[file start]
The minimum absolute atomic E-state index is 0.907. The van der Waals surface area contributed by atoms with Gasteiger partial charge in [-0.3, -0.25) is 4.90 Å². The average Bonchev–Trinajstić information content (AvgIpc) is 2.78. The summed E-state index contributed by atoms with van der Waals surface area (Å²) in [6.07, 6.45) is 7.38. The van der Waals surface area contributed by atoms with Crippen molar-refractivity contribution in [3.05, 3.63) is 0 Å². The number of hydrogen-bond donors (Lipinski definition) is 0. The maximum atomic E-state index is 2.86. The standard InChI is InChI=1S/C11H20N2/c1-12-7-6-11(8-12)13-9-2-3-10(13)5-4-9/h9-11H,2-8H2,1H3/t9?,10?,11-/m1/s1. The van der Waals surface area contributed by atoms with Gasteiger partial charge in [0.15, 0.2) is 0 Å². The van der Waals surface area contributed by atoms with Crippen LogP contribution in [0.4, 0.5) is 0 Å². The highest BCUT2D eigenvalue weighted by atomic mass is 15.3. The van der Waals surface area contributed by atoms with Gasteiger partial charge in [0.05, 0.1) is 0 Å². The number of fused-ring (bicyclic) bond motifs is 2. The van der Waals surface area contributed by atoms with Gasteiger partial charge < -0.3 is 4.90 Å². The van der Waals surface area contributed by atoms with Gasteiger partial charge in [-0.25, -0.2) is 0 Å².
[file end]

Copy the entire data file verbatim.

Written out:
The minimum absolute atomic E-state index is 0.907. The van der Waals surface area contributed by atoms with Gasteiger partial charge in [-0.3, -0.25) is 4.90 Å². The average Bonchev–Trinajstić information content (AvgIpc) is 2.78. The summed E-state index contributed by atoms with van der Waals surface area (Å²) in [6.07, 6.45) is 7.38. The van der Waals surface area contributed by atoms with Crippen molar-refractivity contribution in [3.05, 3.63) is 0 Å². The number of hydrogen-bond donors (Lipinski definition) is 0. The maximum atomic E-state index is 2.86. The standard InChI is InChI=1S/C11H20N2/c1-12-7-6-11(8-12)13-9-2-3-10(13)5-4-9/h9-11H,2-8H2,1H3/t9?,10?,11-/m1/s1. The van der Waals surface area contributed by atoms with Gasteiger partial charge in [0.15, 0.2) is 0 Å². The van der Waals surface area contributed by atoms with Crippen LogP contribution in [0.4, 0.5) is 0 Å². The highest BCUT2D eigenvalue weighted by atomic mass is 15.3. The van der Waals surface area contributed by atoms with Gasteiger partial charge in [0.05, 0.1) is 0 Å². The number of fused-ring (bicyclic) bond motifs is 2. The van der Waals surface area contributed by atoms with Gasteiger partial charge < -0.3 is 4.90 Å². The van der Waals surface area contributed by atoms with Gasteiger partial charge in [-0.25, -0.2) is 0 Å².